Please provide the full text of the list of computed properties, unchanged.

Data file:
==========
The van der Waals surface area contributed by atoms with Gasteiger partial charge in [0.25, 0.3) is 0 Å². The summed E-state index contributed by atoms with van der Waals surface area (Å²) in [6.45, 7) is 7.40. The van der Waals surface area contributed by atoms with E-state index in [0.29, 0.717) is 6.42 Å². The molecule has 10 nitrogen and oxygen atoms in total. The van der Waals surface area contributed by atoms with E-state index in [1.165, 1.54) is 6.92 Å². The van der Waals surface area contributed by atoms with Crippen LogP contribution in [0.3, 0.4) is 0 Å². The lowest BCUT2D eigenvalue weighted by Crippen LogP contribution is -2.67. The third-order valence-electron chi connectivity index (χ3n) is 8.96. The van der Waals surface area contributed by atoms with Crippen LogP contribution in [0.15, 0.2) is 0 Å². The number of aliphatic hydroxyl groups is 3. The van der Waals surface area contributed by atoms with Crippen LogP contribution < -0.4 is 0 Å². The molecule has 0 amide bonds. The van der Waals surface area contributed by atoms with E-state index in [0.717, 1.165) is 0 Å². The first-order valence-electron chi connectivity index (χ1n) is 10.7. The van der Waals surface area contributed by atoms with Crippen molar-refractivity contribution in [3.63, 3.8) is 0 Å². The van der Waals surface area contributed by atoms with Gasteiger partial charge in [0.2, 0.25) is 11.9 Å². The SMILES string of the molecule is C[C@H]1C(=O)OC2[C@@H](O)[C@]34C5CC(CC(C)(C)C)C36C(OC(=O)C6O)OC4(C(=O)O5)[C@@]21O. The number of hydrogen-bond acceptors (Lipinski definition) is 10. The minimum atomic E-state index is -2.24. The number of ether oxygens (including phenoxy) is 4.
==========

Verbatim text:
The van der Waals surface area contributed by atoms with Gasteiger partial charge in [0.25, 0.3) is 0 Å². The summed E-state index contributed by atoms with van der Waals surface area (Å²) in [6.45, 7) is 7.40. The van der Waals surface area contributed by atoms with E-state index in [0.29, 0.717) is 6.42 Å². The molecule has 10 nitrogen and oxygen atoms in total. The van der Waals surface area contributed by atoms with E-state index in [1.165, 1.54) is 6.92 Å². The van der Waals surface area contributed by atoms with Crippen LogP contribution in [0.3, 0.4) is 0 Å². The lowest BCUT2D eigenvalue weighted by Crippen LogP contribution is -2.67. The third-order valence-electron chi connectivity index (χ3n) is 8.96. The van der Waals surface area contributed by atoms with Crippen LogP contribution in [0.15, 0.2) is 0 Å². The number of aliphatic hydroxyl groups is 3. The van der Waals surface area contributed by atoms with Crippen LogP contribution < -0.4 is 0 Å². The molecule has 0 amide bonds. The van der Waals surface area contributed by atoms with E-state index in [0.717, 1.165) is 0 Å². The first-order valence-electron chi connectivity index (χ1n) is 10.7. The van der Waals surface area contributed by atoms with Crippen molar-refractivity contribution in [3.63, 3.8) is 0 Å². The van der Waals surface area contributed by atoms with Gasteiger partial charge in [0.2, 0.25) is 11.9 Å². The SMILES string of the molecule is C[C@H]1C(=O)OC2[C@@H](O)[C@]34C5CC(CC(C)(C)C)C36C(OC(=O)C6O)OC4(C(=O)O5)[C@@]21O. The number of hydrogen-bond acceptors (Lipinski definition) is 10. The minimum atomic E-state index is -2.24. The number of ether oxygens (including phenoxy) is 4.